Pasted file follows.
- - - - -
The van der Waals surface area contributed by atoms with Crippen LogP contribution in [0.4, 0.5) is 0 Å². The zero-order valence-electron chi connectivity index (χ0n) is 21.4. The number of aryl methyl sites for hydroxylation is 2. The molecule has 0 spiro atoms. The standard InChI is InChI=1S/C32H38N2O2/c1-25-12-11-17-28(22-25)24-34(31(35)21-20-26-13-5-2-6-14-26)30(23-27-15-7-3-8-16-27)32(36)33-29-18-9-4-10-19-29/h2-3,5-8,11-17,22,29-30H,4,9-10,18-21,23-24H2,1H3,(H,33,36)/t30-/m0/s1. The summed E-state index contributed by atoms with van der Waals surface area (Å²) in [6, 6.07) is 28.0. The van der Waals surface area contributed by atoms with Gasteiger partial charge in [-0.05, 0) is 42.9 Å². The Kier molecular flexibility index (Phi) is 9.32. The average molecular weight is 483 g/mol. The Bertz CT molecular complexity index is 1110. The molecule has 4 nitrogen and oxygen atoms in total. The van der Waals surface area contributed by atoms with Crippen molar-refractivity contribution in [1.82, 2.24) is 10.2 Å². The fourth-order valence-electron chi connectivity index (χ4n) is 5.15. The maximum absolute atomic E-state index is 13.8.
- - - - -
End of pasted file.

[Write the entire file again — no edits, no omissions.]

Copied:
The van der Waals surface area contributed by atoms with Crippen LogP contribution in [0.4, 0.5) is 0 Å². The zero-order valence-electron chi connectivity index (χ0n) is 21.4. The number of aryl methyl sites for hydroxylation is 2. The molecule has 0 spiro atoms. The standard InChI is InChI=1S/C32H38N2O2/c1-25-12-11-17-28(22-25)24-34(31(35)21-20-26-13-5-2-6-14-26)30(23-27-15-7-3-8-16-27)32(36)33-29-18-9-4-10-19-29/h2-3,5-8,11-17,22,29-30H,4,9-10,18-21,23-24H2,1H3,(H,33,36)/t30-/m0/s1. The summed E-state index contributed by atoms with van der Waals surface area (Å²) in [6, 6.07) is 28.0. The van der Waals surface area contributed by atoms with Gasteiger partial charge in [-0.05, 0) is 42.9 Å². The Kier molecular flexibility index (Phi) is 9.32. The average molecular weight is 483 g/mol. The Bertz CT molecular complexity index is 1110. The molecule has 4 nitrogen and oxygen atoms in total. The van der Waals surface area contributed by atoms with Crippen molar-refractivity contribution in [1.82, 2.24) is 10.2 Å². The fourth-order valence-electron chi connectivity index (χ4n) is 5.15. The maximum absolute atomic E-state index is 13.8.